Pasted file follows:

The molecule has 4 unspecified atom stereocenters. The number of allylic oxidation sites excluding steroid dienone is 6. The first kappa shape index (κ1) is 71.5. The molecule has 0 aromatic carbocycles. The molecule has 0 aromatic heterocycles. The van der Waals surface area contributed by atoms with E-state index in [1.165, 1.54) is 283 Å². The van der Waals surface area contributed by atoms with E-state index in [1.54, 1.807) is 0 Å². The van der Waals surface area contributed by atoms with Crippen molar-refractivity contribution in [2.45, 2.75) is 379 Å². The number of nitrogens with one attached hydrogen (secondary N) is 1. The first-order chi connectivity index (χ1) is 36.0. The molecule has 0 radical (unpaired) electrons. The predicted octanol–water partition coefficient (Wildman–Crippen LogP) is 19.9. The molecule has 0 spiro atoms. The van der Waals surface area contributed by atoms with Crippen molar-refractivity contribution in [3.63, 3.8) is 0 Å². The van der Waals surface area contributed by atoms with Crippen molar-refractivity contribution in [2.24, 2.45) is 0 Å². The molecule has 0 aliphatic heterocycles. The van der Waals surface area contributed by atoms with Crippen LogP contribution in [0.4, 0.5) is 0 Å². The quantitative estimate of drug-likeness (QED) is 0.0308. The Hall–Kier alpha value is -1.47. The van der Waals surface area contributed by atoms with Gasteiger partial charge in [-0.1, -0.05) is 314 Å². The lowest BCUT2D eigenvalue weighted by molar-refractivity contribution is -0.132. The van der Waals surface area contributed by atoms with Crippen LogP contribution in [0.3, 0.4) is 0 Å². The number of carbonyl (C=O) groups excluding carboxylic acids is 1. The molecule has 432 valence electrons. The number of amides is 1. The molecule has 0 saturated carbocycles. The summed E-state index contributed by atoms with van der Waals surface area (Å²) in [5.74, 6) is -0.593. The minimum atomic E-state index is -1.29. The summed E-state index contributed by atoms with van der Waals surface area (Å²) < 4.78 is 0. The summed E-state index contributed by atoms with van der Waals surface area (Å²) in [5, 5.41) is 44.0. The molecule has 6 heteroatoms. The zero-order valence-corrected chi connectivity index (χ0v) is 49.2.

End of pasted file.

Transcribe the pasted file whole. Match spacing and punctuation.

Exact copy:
The molecule has 4 unspecified atom stereocenters. The number of allylic oxidation sites excluding steroid dienone is 6. The first kappa shape index (κ1) is 71.5. The molecule has 0 aromatic carbocycles. The molecule has 0 aromatic heterocycles. The van der Waals surface area contributed by atoms with E-state index in [1.165, 1.54) is 283 Å². The van der Waals surface area contributed by atoms with E-state index in [1.54, 1.807) is 0 Å². The van der Waals surface area contributed by atoms with Crippen molar-refractivity contribution in [2.45, 2.75) is 379 Å². The number of nitrogens with one attached hydrogen (secondary N) is 1. The first-order chi connectivity index (χ1) is 36.0. The molecule has 0 radical (unpaired) electrons. The predicted octanol–water partition coefficient (Wildman–Crippen LogP) is 19.9. The molecule has 0 spiro atoms. The van der Waals surface area contributed by atoms with Crippen molar-refractivity contribution in [3.63, 3.8) is 0 Å². The van der Waals surface area contributed by atoms with Crippen molar-refractivity contribution in [2.24, 2.45) is 0 Å². The molecule has 0 aliphatic heterocycles. The van der Waals surface area contributed by atoms with Crippen LogP contribution in [0.4, 0.5) is 0 Å². The quantitative estimate of drug-likeness (QED) is 0.0308. The Hall–Kier alpha value is -1.47. The van der Waals surface area contributed by atoms with Gasteiger partial charge in [-0.1, -0.05) is 314 Å². The lowest BCUT2D eigenvalue weighted by molar-refractivity contribution is -0.132. The van der Waals surface area contributed by atoms with Crippen LogP contribution in [0.3, 0.4) is 0 Å². The number of carbonyl (C=O) groups excluding carboxylic acids is 1. The molecule has 432 valence electrons. The number of amides is 1. The molecule has 0 saturated carbocycles. The summed E-state index contributed by atoms with van der Waals surface area (Å²) in [5.74, 6) is -0.593. The minimum atomic E-state index is -1.29. The summed E-state index contributed by atoms with van der Waals surface area (Å²) < 4.78 is 0. The summed E-state index contributed by atoms with van der Waals surface area (Å²) in [5, 5.41) is 44.0. The molecule has 6 heteroatoms. The zero-order valence-corrected chi connectivity index (χ0v) is 49.2.